So instead of excluding, let’s bring justice back to the table! Let’s be cognizant of the limits of the market. Let’s make real, meaningful investments to address systemic barriers to inclusion. Let’s support local capacity, awareness and delivery methods that are built to last, and built to reach the last mile.


We need more accountability on gender, race and local representation in our work:

The energy access sector is in dire need of prioritizing local women’s leadership and local representation in their work. The Energy Access Practitioner Network’s 2017 Survey highlights a growing number of women in key management positions, yet men continue to fill a disproportionate number of leadership and board roles. Then there is the question of race and local representation in these roles – a topic on which dialogue, data and transparency are scant. The energy access space is still dominated by a small number of largely white, often male, founder companies with Western expatriate leadership.

Not surprisingly, this power imbalance reflects the diversity gaps in the international development community. Solar Sister is also addressing such diversity gaps and asking hard questions. We are proud of our commitment to local women’s leadership. From country operations led by dynamic African women Olasimbo Sojinrin and Fatma Muzo, to the dozens of local women (and some men!) we employ across Tanzania and Nigeria, we are committed to hiring local. And yet Solar Sister recognizes that our board is majority American and white. We are exploring ways to grow a board that is more diverse and geographically representative of the communities in which we work. We know it will make us stronger. We are mapping a 2019 board recruitment plan with an intentional focus on diversity at senior leadership levels. We still have work to do.

Inclusion is an ongoing and urgent process for all of us working in energy access. Quantum Impact’s 2018 report on the “State of Diversity in Global Social Impact” begins to address meaningful inclusion and offers a starting point. The report’s evidence-based actions suggest ways to shift organizational culture rather than just conducting one-off trainings, and to incentivize action that creates representative leadership and decision-making. Let’s do the work.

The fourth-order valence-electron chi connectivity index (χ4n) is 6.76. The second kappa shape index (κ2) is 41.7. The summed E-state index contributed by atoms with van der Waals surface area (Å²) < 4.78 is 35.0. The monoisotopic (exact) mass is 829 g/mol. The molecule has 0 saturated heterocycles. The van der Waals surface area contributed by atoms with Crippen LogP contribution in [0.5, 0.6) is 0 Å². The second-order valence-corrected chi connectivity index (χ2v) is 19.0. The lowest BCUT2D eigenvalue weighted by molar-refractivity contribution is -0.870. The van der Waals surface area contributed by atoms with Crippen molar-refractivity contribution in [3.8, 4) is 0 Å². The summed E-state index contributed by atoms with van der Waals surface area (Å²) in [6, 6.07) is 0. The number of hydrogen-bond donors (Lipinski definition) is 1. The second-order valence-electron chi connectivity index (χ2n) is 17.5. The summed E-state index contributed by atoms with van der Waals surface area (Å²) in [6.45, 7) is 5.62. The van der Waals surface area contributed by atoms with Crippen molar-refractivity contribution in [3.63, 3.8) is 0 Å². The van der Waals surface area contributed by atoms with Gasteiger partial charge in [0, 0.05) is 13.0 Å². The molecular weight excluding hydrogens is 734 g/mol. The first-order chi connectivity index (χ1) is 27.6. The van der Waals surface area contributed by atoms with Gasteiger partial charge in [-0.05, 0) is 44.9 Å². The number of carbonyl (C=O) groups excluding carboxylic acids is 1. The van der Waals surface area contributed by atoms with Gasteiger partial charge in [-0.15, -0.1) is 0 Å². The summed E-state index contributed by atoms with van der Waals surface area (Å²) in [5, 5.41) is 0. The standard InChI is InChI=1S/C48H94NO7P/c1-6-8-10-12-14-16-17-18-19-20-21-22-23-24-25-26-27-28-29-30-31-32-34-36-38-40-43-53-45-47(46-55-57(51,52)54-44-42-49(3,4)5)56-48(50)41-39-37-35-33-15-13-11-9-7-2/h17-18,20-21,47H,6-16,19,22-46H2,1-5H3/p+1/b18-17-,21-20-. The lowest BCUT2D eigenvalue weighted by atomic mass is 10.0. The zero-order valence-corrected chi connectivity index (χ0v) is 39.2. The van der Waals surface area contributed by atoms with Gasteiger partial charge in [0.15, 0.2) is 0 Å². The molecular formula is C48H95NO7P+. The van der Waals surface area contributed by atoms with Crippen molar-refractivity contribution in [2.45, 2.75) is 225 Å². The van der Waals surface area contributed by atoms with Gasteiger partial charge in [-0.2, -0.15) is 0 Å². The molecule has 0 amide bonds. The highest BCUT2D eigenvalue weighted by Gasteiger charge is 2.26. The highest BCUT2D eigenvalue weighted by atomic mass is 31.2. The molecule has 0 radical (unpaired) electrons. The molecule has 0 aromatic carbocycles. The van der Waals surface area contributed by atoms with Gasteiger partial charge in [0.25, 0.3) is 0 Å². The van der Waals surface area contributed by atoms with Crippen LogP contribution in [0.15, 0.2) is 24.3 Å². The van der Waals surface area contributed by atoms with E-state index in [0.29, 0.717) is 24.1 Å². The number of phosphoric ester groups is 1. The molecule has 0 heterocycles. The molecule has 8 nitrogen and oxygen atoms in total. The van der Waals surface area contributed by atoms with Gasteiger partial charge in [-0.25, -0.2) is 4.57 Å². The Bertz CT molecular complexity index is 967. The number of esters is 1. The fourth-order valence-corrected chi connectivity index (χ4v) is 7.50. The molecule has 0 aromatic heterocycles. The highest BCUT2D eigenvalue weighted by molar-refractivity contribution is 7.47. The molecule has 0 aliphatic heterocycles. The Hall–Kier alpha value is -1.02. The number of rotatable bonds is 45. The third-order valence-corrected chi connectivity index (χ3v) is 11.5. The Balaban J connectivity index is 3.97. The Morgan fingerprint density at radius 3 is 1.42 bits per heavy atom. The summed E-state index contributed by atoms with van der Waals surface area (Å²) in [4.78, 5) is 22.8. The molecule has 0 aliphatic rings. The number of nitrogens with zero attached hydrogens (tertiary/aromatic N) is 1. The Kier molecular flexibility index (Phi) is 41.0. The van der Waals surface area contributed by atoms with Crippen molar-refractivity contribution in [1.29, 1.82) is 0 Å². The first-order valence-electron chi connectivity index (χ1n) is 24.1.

We need a greater variety and volume of funding:

Reaching everyone with clean energy access calls for significant resources, risk and resolve. Relying solely on commercial markets will not automatically correct historic access gaps for marginalized communities. We also need public and philanthropic funding. Sustainable Energy for All’s Energizing Finance: Understanding the Landscape 2018 report flags the fact that finance to close the energy access gap by 2030 is dramatically off track, while finance for polluting and costly coal has been increasing.

Investments in renewable energy for those most in need are grossly inadequate and uneven. Acumen’s 2018 report Accelerating Energy Access: The Role of Patient Capital notes that while money raised by off-grid solar firms has seen an increase in absolute terms, two thirds of equity investments in the solar home system sector since 2012 have been focused on just four companies.

A lack of multi-year development funding combined with limited private sector investment in quick commercial wins comes at the cost of addressing the systemic issues highlighted above. And public investments in inclusive innovations and subsidies that focus on the needs of women and low-income communities are few and far between.

The line is being cut, yet again.


We are not waiting

Cutting in line at a global conference is a seemingly tiny injustice. Yet it speaks volumes about the biggest questions our planet is facing. We do have a choice. Will we be passive bystanders, or will we choose to speak up? It took more than one nudge from me, but the white woman who cut the line did step aside. And my speaking out encouraged other people to break their silence and act. It is not a perfect metaphor, but I hope, in retelling the story here, to provoke reflection on who has a right to clean energy and who is still waiting. We can choose to invest in a world powered by renewable energy. A path forward exists: In reality, the only thing we lack is the will to fund sustainable clean energy instead of dirty fuels. Working toward climate and energy justice means not letting the most vulnerable wait in line any longer.

As COP24, the world’s biggest climate change event unfolds in Poland, we need many, many more fast-moving lines, both literally and figuratively, for all of us – for you, reader, for me, and for women like Julieth Mollel, a Maasai elder, Solar Sister entrepreneur and role model for her teenage granddaughter Ritha, who is determined to become a scientist. The changing climate will impact each one of us in the coming years. Let’s choose to bring everyone to the table – our people and our planet deserve it.


Neha Misra is the Co-Founder and Chief Collaboration Officer of Solar Sister.


Illustration: a drawing of Solar Sister entrepreneur Julieth Mollel at her farm, by Fid Thompson.




Energy, Social Enterprise
climate change, energy access, gender equality, off-grid energy, poverty alleviation, renewable energy, rural development, SDGs, social enterprise